Falling in love seems to be an essential part of human nature. It's universal—we all know what love is even if we have a hard time defining it or detailing its complexities. And love transcends cultural and societal differences: in a historical study of 166 societies, anthropologist Helen Fisher found evidence that feelings of love existed in 147 of them. Thus, it appears we are not taught that love is important to us, but rather may be born knowing it.
But anyone who has ever been in love knows that love is complicated. Being in love can calm you down, but it can also make you anxious. In our attempts to understand how the human brain works, neuroscientists have studied for decades what the complex mix of emotions we call love does to our brain. Can love cause us to lose focus? Is being in love addicting? And can science weigh in on the question of whether or not love can last?
Let's find out today.
Our Brains See Love as a Reward
In a 2005 study, researchers compared functional MRI images of the brains of 2,500 college students while looking at someone they love relative to looking at an acquaintance. Scientists were thus able to map which regions of the brain are active when a person is experiencing feelings of love. They saw the most activity in two regions associated with seeking and detecting rewards, namely the caudate nucleus and the ventral tegmental area. These regions are also responsible for an increased production of dopamine, the feel-good neurotransmitter. Neurotransmitters are chemicals that pass information from one neuron to the next. In the case of dopamine, that information is a signal to the brain that the person is feeling happy and finds the current activity rewarding.
Love Can Be Addicting
The increase in dopamine levels can act as a high or even inspire a state of euphoria when around the object of affection. In an effort to continue that lover's high, you may find yourself wanting to be around the other person all of the time.
The part of our brain that processes attraction, often a precursor to love, is known as the opioid center and is, as you may have guessed, the same region responsible for our response to certain addictive substances including opioids like morphine. For example, in one, albeit smaller, study, a group of 30 men were given either small doses of morphine or a dose of an opioid suppressor. Those given the opioid rated attractive faces more highly and spent more time looking at them, suggesting that our brains can be primed to find others attractive by first stimulating the right region of the brain.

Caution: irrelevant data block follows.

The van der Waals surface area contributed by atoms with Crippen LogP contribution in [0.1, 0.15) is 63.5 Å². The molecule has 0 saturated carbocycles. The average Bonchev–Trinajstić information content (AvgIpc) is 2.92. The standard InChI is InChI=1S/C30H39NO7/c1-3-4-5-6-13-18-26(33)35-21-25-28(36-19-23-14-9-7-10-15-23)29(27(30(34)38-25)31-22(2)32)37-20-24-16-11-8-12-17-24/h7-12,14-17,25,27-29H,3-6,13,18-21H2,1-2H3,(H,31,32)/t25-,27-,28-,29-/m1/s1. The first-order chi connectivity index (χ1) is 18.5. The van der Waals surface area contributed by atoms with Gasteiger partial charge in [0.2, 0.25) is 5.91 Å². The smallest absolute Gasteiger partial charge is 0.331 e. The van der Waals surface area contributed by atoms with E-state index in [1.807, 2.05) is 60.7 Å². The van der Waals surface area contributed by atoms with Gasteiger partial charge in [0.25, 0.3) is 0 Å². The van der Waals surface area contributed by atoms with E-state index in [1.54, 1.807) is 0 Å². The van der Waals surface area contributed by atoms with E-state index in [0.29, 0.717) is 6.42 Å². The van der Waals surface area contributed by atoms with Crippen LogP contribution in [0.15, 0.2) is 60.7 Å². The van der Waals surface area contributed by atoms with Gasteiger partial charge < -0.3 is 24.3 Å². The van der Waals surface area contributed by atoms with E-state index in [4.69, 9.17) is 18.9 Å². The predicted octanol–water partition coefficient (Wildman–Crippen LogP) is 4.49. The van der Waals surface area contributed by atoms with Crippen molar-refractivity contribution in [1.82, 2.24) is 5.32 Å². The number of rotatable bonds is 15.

Also running high in love-addled brains are adrenaline, which can make your heart beat faster and your palms sweaty, and vasopressin, which triggers territorial feelings of loyalty and the need to protect. However, these same feelings of love are found to be linked to lower levels of serotonin, which may seem counter-intuitive. Serotonin is another neurotransmitter that, like dopamine, passes along the information that you are happy and feeling rewarded.
Serotonin is also linked to cognition, learning, and memory, and lower levels of serotonin are common in people with obsessive-compulsive disorders. So diminishing serotonin levels will increase your desire for your mate, and empirical evidence suggests that they may lead to reduced cognitive control. Reduced cognitive control is just another way of saying you can't control where you focus your attention, similar to OCD.
Ever heard the expression "love is blind?" This obsession-like concentration on a lover or crush may be the reason your roommate can't seem to see all the red flags that you find so obvious when it comes to her new beau.
Long Lasting Love Has Its Own Chemistry
The kind of love we have described so far is what neuroscientists have labeled passionate love or love in the early stages. But what about a longer lasting love? Does the chemical imprint left on our brain change as we age and relationships progress?
In the later stages of love, serotonin levels are found to increase, and dopamine surges are lowered to more normal levels. This combination means you feel less of the aching desire for your partner but instead feel a more secure, less anxious happiness. Oxytocin, known as the cuddle hormone, is also produced during close contact and strengthens bonds between partners. (Oxytocin is also produced during breastfeeding and skin-to-skin contact with newborns and is responsible for the strong bonds between mother and baby.)
One study attempted to compare directly the brain activity of couples in newly passionate love with those in loving, longer-term relationships (an average of 21 years of marriage). Again through functional MRI imaging, researchers determined that looking at a picture of their spouse triggered the same area of the brain in the long term lovers as those areas activated by feelings of passionate love, namely the ventral tegmental area. So even after 20 years of marriage, science says we can still find our relationship with our spouse to be rewarding and perhaps tap into a bit of that dopamine-induced lover's high.